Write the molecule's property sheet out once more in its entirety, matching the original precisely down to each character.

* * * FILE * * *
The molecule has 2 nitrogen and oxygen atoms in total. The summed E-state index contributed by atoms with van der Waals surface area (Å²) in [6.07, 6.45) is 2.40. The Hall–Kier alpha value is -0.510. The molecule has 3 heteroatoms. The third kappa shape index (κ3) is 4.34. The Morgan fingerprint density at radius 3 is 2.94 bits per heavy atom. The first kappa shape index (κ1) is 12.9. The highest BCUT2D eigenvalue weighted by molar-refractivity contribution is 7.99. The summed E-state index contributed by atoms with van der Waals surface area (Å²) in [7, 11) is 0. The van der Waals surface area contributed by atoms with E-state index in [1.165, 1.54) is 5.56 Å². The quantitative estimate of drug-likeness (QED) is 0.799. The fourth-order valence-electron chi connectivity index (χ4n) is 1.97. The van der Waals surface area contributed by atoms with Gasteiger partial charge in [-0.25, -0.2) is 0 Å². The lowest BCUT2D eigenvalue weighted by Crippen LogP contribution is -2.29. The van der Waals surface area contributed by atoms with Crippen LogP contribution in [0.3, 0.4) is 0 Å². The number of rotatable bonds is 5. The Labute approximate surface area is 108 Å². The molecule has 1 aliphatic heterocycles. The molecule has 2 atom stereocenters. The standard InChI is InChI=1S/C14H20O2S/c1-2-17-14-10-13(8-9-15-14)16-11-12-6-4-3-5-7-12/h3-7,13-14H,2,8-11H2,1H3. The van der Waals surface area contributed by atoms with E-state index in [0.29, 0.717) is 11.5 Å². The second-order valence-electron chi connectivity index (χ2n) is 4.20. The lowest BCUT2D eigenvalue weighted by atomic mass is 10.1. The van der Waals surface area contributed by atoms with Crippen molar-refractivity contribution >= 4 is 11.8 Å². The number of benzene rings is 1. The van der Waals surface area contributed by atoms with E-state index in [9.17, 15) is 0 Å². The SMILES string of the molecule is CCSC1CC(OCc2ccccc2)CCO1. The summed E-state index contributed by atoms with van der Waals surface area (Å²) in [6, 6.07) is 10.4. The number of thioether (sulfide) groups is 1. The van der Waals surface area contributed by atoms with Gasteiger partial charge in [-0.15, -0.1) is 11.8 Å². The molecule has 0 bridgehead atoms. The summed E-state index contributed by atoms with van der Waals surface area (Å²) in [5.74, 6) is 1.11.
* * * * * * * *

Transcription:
The molecule has 2 nitrogen and oxygen atoms in total. The summed E-state index contributed by atoms with van der Waals surface area (Å²) in [6.07, 6.45) is 2.40. The Hall–Kier alpha value is -0.510. The molecule has 3 heteroatoms. The third kappa shape index (κ3) is 4.34. The Morgan fingerprint density at radius 3 is 2.94 bits per heavy atom. The first kappa shape index (κ1) is 12.9. The highest BCUT2D eigenvalue weighted by molar-refractivity contribution is 7.99. The summed E-state index contributed by atoms with van der Waals surface area (Å²) in [7, 11) is 0. The van der Waals surface area contributed by atoms with E-state index in [1.165, 1.54) is 5.56 Å². The quantitative estimate of drug-likeness (QED) is 0.799. The fourth-order valence-electron chi connectivity index (χ4n) is 1.97. The van der Waals surface area contributed by atoms with Gasteiger partial charge in [-0.25, -0.2) is 0 Å². The lowest BCUT2D eigenvalue weighted by Crippen LogP contribution is -2.29. The van der Waals surface area contributed by atoms with Crippen LogP contribution in [0.3, 0.4) is 0 Å². The number of rotatable bonds is 5. The Labute approximate surface area is 108 Å². The molecule has 1 aliphatic heterocycles. The molecule has 2 atom stereocenters. The standard InChI is InChI=1S/C14H20O2S/c1-2-17-14-10-13(8-9-15-14)16-11-12-6-4-3-5-7-12/h3-7,13-14H,2,8-11H2,1H3. The van der Waals surface area contributed by atoms with E-state index in [0.29, 0.717) is 11.5 Å². The second-order valence-electron chi connectivity index (χ2n) is 4.20. The lowest BCUT2D eigenvalue weighted by atomic mass is 10.1. The van der Waals surface area contributed by atoms with Crippen molar-refractivity contribution >= 4 is 11.8 Å². The number of benzene rings is 1. The van der Waals surface area contributed by atoms with E-state index in [9.17, 15) is 0 Å². The SMILES string of the molecule is CCSC1CC(OCc2ccccc2)CCO1. The summed E-state index contributed by atoms with van der Waals surface area (Å²) in [6, 6.07) is 10.4. The number of thioether (sulfide) groups is 1. The van der Waals surface area contributed by atoms with Gasteiger partial charge in [-0.15, -0.1) is 11.8 Å². The molecule has 0 bridgehead atoms. The summed E-state index contributed by atoms with van der Waals surface area (Å²) in [5.74, 6) is 1.11.